Webcasting, also called Internet streaming, Internet radio or netcasting, is the process of transmitting digitized audio or video content over the Internet. Webcasters may be Internet-only services that transmit one or more different genre-based channels, re-transmitters of traditional AM/FM broadcasts, or services that syndicate music programming as background music on websites.
Two U.S. laws give copyright owners the right to control performances of sound recordings when they are digitally transmitted and give webcasters the automatic right to use the recordings under certain circumstances in exchange for the payment of royalties under a statutory license. The Digital Performance Right in Sound Recordings Act of 1995, granted copyright owners the exclusive right to control or authorize the use of recordings when they are digitally transmitted but not, for example, when they are transmitted for use as background music in a restaurant.
In the Digital Millennium Copyright Act (DMCA), Congress expanded the scope of this digital transmission right. Among other things, the DMCA specifies that webcasters may operate under an automatic license to use copyrighted works at either a voluntarily negotiated rate or at a rate recommended by a panel known as a Copyright Arbitration Royalty Panel (CARP), subject to review by the Librarian of Congress. These rates, retroactive to October 1998, were to apply through December 2002. The Act calls for this procedure to be repeated every two years as the webcasting industry developed, though it could be extended by agreement between the copyright owners and webcasters.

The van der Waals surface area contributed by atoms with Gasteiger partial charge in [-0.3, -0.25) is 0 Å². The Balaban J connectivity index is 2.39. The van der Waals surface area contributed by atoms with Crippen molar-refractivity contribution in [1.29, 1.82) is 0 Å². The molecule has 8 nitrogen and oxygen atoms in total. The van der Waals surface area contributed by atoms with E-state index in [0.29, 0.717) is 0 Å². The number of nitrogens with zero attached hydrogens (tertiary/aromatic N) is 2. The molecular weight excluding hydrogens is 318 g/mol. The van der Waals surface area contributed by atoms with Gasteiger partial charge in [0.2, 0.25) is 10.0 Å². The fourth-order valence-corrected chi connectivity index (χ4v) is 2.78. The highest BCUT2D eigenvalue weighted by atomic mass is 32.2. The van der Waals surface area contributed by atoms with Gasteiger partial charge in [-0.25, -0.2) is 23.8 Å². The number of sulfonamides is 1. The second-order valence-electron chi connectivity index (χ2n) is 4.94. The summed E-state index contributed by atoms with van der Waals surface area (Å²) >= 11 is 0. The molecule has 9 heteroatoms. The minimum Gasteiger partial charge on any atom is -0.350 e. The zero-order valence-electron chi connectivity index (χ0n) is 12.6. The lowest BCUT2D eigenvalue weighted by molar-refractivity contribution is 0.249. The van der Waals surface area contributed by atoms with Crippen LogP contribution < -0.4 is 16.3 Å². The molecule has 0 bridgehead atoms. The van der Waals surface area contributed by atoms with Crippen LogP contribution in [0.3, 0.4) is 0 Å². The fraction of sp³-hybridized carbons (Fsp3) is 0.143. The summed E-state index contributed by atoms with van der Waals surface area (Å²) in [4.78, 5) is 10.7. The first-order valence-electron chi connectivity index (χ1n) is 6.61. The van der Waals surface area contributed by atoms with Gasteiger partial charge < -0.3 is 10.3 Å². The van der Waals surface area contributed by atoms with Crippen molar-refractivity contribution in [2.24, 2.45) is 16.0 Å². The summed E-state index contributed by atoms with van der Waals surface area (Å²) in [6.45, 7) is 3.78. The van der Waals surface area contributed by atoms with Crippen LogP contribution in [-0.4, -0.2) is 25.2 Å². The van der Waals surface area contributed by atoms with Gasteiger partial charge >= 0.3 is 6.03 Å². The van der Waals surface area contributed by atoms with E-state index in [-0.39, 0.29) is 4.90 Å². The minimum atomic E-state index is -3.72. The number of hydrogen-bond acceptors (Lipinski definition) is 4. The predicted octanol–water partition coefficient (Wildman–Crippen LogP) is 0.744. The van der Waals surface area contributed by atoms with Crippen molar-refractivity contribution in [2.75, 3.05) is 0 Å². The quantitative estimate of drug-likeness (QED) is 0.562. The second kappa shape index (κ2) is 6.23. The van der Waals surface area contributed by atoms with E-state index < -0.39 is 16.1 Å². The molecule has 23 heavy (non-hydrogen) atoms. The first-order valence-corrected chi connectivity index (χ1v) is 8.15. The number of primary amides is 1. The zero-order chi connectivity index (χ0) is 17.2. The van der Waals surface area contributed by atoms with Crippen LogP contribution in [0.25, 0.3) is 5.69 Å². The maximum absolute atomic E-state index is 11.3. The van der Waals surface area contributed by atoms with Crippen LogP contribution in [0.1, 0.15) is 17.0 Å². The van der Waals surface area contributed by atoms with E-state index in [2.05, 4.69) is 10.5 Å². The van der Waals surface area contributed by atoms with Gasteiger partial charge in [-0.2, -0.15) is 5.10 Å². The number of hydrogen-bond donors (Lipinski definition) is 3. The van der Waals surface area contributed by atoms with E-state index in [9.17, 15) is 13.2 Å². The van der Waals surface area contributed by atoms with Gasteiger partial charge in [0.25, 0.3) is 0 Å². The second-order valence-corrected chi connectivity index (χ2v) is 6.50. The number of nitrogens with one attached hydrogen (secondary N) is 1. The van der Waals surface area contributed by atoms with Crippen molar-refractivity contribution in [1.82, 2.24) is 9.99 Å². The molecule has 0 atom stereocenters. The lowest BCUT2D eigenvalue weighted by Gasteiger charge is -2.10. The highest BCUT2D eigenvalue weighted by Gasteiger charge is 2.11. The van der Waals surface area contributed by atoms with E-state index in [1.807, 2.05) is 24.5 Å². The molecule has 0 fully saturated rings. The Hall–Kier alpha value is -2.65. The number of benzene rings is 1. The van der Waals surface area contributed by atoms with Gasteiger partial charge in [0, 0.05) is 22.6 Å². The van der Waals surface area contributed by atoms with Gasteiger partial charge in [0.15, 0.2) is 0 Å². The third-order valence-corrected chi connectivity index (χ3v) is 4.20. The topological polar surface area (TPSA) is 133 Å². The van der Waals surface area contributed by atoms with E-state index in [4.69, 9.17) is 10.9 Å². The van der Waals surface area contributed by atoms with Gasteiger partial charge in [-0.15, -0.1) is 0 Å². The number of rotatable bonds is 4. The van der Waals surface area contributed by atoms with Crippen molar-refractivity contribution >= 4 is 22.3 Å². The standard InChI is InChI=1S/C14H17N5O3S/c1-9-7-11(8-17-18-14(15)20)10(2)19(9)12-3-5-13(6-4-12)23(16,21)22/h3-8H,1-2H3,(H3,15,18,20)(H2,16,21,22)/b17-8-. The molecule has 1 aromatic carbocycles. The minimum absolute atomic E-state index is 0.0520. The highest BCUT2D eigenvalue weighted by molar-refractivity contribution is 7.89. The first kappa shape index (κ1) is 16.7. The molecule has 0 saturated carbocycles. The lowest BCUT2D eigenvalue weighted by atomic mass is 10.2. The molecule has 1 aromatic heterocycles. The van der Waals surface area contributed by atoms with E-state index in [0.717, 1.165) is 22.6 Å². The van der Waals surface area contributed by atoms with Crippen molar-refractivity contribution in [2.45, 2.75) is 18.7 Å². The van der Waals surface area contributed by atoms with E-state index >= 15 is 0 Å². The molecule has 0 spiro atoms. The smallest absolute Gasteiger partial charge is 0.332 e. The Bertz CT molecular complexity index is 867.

- Intercollegiate Broadcast Sys., Inc. v. Copyright Royalty Bd., 571 F.3d 69, 72 (D.C. Cir. 2009) (full-text).
- Pub. L. No. 104-39, 109 Stat. 336 (1995).
- Pub. L. No. 105-304, 112 Stat. 2860 (1998).
- The Librarian of Congress is empowered to review CARP decisions and must accept its recommendations for setting rates and terms, unless the Librarian, based upon the recommendation of the Register of Copyrights, determines that the CARP’s recommendations are arbitrary or contrary to law.